to test various edge cases, and it's a language I happen to
      The rest of the commit message goes into detail about various
      sub-parts of this commit.
      = Installation
      Gettext .mo files will be installed and looked for in the standard
      $(prefix)/share/locale path. GIT_TEXTDOMAINDIR can also be set to
      override that, but that's only intended to be used to test Git itself.
      = Perl
      Perl code that's to be localized should use the new Git::I18n
      module. It imports a __ function into the caller's package by default.
      Instead of using the high level Locale::TextDomain interface I've
      opted to use the low-level (equivalent to the C interface)
      Locale::Messages module, which Locale::TextDomain itself uses.
      Locale::TextDomain does a lot of redundant work we don't need, and
      some of it would potentially introduce bugs. It tries to set the
      $TEXTDOMAIN based on package of the caller, and has its own
      hardcoded paths where it'll search for messages.
      I found it easier just to completely avoid it rather than try to
      circumvent its behavior. In any case, this is an issue wholly
      internal Git::I18N. Its guts can be changed later if that's deemed
      See <AANLkTilYD_NyIZMyj9dHtVk-ylVBfvyxpCC7982LWnVd@mail.gmail.com> for
      a further elaboration on this topic.
      = Shell
      Shell code that's to be localized should use the git-sh-i18n
      library. It's basically just a wrapper for the system's gettext.sh.
      If gettext.sh isn't available we'll fall back on gettext(1) if it's
      available. The latter is available without the former on Solaris,
      which has its own non-GNU gettext implementation. We also need to
      emulate eval_gettext() there.
      If neither are present we'll use a dumb printf(1) fall-through
      = About libcharset.h and langinfo.h
      We use libcharset to query the character set of the current locale if
      it's available. I.e. we'll use it instead of nl_langinfo if
      HAVE_LIBCHARSET_H is set.
      The GNU gettext manual recommends using langinfo.h's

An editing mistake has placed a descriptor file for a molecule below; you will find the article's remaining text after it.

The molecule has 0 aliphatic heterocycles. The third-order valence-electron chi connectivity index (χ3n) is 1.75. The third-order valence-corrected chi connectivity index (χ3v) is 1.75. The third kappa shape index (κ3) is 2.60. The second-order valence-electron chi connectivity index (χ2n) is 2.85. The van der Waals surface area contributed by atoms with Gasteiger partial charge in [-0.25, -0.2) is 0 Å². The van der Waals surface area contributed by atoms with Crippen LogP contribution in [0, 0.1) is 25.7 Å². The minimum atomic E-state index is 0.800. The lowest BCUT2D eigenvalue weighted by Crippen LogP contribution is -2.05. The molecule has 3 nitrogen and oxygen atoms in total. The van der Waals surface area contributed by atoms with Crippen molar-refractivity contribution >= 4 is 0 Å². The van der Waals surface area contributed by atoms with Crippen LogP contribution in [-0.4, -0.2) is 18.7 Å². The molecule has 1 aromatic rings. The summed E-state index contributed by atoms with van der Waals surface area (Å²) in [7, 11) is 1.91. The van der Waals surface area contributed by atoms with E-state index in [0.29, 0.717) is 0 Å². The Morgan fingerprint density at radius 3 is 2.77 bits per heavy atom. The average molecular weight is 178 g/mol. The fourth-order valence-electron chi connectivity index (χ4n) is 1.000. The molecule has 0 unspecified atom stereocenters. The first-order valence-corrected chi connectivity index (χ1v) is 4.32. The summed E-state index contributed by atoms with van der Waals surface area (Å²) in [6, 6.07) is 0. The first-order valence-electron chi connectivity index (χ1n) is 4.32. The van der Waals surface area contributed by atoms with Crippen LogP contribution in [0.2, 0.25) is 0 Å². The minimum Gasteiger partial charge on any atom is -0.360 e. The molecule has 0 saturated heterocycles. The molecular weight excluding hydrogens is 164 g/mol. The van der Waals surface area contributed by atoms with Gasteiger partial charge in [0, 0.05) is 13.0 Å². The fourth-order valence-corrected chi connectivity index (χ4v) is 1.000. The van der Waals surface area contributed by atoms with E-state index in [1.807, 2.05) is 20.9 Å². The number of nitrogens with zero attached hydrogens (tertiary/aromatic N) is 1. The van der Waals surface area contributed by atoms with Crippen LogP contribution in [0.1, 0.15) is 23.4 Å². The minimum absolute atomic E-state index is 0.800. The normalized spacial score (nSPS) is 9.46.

nl_langinfo(CODESET) to acquire the current character set, but on
      systems that have libcharset.h's locale_charset() using the latter is
      either saner, or the only option on those systems.
      GNU and Solaris have a nl_langinfo(CODESET), FreeBSD can use either,
      but MinGW and some others need to use libcharset.h's locale_charset()
      This patch is based on work by Jeff Epler <jepler@unpythonic.net> who
      did the initial Makefile / C work, and a lot of comments from the Git
      mailing list, including Jonathan Nieder, Jakub Narebski, Johannes
      Sixt, Erik Faye-Lund, Peter Krefting, Junio C Hamano, Thomas Rast and
      [jc: squashed a small Makefile fix from Ramsay]
      Signed-off-by: Ævar Arnfjörð Bjarmason's avatarÆvar Arnfjörð Bjarmason <avarab@gmail.com>
      Signed-off-by: default avatarRamsay Jones <ramsay@ramsay1.demon.co.uk>
      Signed-off-by: default avatarJunio C Hamano <gitster@pobox.com>
  6. 08 Aug, 2011 1 commit
    • Jon Seymour's avatar
      gettext: add gettextln, eval_gettextln to encode common idiom · 3da5c543
      Jon Seymour authored
      Currently, if you want to use gettext or eval_gettext to format a message
      you may have to add a separate echo statement and a surrounding subshell
      in order to interpolate the required trailing new line.
      This patch introduces two new helper functions, gettextln and eval_gettextln
      which append a trailing newline to the gettext output.
      This allows constructions of the form:
      	if test -s "$GIT_DIR/BISECT_START"
      			gettext "You need to give me at least one good and one bad revisions.
      (You can use \"git bisect bad\" and \"git bisect good\" for that.)" &&
      		) >&2
      to be expressed more concisely as:
      	if test -s "$GIT_DIR/BISECT_START"
      		gettextln "You need to give me at least one good and one bad revisions.
      (You can use \"git bisect bad\" and \"git bisect good\" for that.)" >&2
      Acked-by: Ævar Arnfjörð Bjarmason's avatarÆvar Arnfjörð Bjarmason <avarab@gmail.com>
      Signed-off-by: Jon Seymour's avatarJon Seymour <jon.seymour@gmail.com>
      Signed-off-by: default avatarJunio C Hamano <gitster@pobox.com>
  7. 15 May, 2011 2 commits